As an aerospace manufacturing engineer, Barbara moved to Georgia and now lives in California.  The trek back home to Tennessee completes the 5000 mile journey of Powell Harmon’s watch. 


View the whole event taped by Coal Creek Scholar Andy Harness at



WBIR-TV Knoxville joined us and produced a segment at 

Heather Miller wrote a wonderful article about the historical significance of the upcoming event in the current issue of The Courier News as shown at

 Our Fraterville t-shirts were produced by Borderland Tees in Knoxville. Thanks to Jenny and Bob!!

BIG THANK-YOU to Butler Bus Lines for safely transporting the Briceville students to and from the event and listening to all their singing and laughter!

Here's the story of the 4000-mile journey of the cap lamp as authored by descendents of David Dezern...


I was the lamp attached to the miner’s cap worn by David Dezern.  On May 19, 1902, as he did every morning before he headed out from his home in Coal Creek, Tennessee, he made sure I had enough oil to get him through a day of darkness, kissed his wife Lula and daughter Evelyn Elizabeth, and walked with his four brothers to the Fraterville coal mine.

There was a disastrous explosion in the mine that morning, and David and his four brothers and many other men and boys lost their lives. I was saved, given to his wife, wrapped in a cloth, and kept in a trunk.  And there I stayed, in the darkness, until David’s orphaned daughter, Evelyn Elizabeth was 12 years old. She, like me, had never been away from the hills around where Norris Dam is now, but we were taken to Clinton and put on a train for Illinois to stay with her aunt. The flat, black earth was very different from the hills of East Tennessee.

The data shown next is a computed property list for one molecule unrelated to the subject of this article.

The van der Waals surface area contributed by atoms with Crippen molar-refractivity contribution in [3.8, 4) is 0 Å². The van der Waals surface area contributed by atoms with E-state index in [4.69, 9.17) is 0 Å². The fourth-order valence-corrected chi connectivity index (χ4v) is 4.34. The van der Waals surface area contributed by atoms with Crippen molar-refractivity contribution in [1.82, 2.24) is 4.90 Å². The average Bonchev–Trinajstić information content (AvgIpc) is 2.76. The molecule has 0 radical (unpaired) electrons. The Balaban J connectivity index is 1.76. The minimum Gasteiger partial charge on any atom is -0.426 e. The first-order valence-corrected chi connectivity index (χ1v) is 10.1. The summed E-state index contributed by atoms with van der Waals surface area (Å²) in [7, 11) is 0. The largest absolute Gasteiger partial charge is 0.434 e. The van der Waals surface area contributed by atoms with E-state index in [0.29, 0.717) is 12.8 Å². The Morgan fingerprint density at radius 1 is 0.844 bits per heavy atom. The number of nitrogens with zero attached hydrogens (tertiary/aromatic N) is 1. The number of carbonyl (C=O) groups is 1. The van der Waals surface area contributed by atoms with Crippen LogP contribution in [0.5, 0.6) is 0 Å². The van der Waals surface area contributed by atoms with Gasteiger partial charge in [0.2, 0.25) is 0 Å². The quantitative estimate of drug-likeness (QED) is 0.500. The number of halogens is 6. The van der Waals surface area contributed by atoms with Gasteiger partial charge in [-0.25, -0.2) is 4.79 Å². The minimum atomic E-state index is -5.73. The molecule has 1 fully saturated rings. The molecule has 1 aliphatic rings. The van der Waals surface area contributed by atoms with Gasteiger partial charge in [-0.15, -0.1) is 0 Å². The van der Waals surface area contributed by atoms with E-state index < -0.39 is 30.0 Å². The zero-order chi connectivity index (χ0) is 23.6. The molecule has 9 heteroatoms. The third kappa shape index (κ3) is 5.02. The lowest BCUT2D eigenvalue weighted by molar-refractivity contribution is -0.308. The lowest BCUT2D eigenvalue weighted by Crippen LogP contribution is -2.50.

Evelyn (Eva) eventually married an Illinois farmer, and I was unwrapped and displayed on a shelf or cabinet in each farm home they lived in. I went with them and their daughters, Louise, age 7, and Marie, age 3, across the Rocky Mountains to a hot, dusty ranch in Delta, Colorado. We then moved briefly to a hilly, rocky farm in Indiana, then back to Illinois.

When David’s daughter, Evelyn, died, I stayed with her daughter, Marie, in Milford, Illinois, the Sweet Corn Capitol of the World!  I was proudly displayed on a shelf in her den, and admired by her children, and later her grandchildren and great grandchildren.

As Marie and her sister, Louise, began to learn more about their grandfather and the history of Coal Creek, they decided that I needed to be returned to my home.  What a joy for my journey to end back in the hills of East Tennessee!  And to be displayed in the Museum of East Tennessee History, to be appreciated by everyone, not just David Dezern’s grandchildren, great-grandchildren, great-great-grandchildren and great-great-great-grandchildren!  I miss the cool darkness of the mine, but I will be happy to stay in this place of light and safety. David Dezern would be proud.